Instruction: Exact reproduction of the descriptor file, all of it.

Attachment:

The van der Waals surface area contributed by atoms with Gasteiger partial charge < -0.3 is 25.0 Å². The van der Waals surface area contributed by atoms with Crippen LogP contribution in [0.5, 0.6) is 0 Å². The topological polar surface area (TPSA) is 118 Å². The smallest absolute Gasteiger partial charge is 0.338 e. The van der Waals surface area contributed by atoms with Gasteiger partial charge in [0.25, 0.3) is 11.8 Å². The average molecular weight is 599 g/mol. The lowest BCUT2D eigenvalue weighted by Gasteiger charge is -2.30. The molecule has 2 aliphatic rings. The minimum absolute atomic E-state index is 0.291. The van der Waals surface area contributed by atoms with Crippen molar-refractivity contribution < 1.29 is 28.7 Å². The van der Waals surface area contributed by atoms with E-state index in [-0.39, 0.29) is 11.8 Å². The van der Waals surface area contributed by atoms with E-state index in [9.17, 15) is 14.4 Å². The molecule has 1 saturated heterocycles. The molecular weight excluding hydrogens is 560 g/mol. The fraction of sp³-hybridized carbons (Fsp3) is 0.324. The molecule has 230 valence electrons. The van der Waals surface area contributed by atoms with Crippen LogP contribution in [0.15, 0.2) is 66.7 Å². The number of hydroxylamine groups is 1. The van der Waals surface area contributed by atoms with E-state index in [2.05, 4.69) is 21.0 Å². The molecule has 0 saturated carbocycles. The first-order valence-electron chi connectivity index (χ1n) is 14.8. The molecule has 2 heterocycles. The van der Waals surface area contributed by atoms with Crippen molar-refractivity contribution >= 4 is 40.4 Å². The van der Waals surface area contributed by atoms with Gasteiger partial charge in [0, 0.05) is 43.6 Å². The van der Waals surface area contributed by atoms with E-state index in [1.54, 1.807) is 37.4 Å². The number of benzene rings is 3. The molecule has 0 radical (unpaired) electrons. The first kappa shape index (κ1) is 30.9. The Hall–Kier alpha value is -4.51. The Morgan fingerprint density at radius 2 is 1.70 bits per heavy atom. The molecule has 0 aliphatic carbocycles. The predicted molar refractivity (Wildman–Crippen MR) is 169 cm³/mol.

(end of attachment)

The van der Waals surface area contributed by atoms with Gasteiger partial charge < -0.3 is 25.0 Å². The van der Waals surface area contributed by atoms with Crippen LogP contribution in [0.5, 0.6) is 0 Å². The topological polar surface area (TPSA) is 118 Å². The smallest absolute Gasteiger partial charge is 0.338 e. The van der Waals surface area contributed by atoms with Gasteiger partial charge in [0.25, 0.3) is 11.8 Å². The average molecular weight is 599 g/mol. The lowest BCUT2D eigenvalue weighted by Gasteiger charge is -2.30. The molecule has 2 aliphatic rings. The minimum absolute atomic E-state index is 0.291. The van der Waals surface area contributed by atoms with Crippen molar-refractivity contribution < 1.29 is 28.7 Å². The van der Waals surface area contributed by atoms with E-state index in [-0.39, 0.29) is 11.8 Å². The van der Waals surface area contributed by atoms with E-state index in [9.17, 15) is 14.4 Å². The molecule has 1 saturated heterocycles. The molecular weight excluding hydrogens is 560 g/mol. The fraction of sp³-hybridized carbons (Fsp3) is 0.324. The molecule has 230 valence electrons. The van der Waals surface area contributed by atoms with Crippen LogP contribution in [0.15, 0.2) is 66.7 Å². The number of hydroxylamine groups is 1. The van der Waals surface area contributed by atoms with E-state index in [2.05, 4.69) is 21.0 Å². The molecule has 0 saturated carbocycles. The first-order valence-electron chi connectivity index (χ1n) is 14.8. The molecule has 2 heterocycles. The van der Waals surface area contributed by atoms with Crippen molar-refractivity contribution >= 4 is 40.4 Å². The van der Waals surface area contributed by atoms with Gasteiger partial charge in [0, 0.05) is 43.6 Å². The van der Waals surface area contributed by atoms with E-state index in [1.54, 1.807) is 37.4 Å². The number of benzene rings is 3. The molecule has 0 radical (unpaired) electrons. The first kappa shape index (κ1) is 30.9. The Hall–Kier alpha value is -4.51. The Morgan fingerprint density at radius 2 is 1.70 bits per heavy atom. The molecule has 0 aliphatic carbocycles. The predicted molar refractivity (Wildman–Crippen MR) is 169 cm³/mol.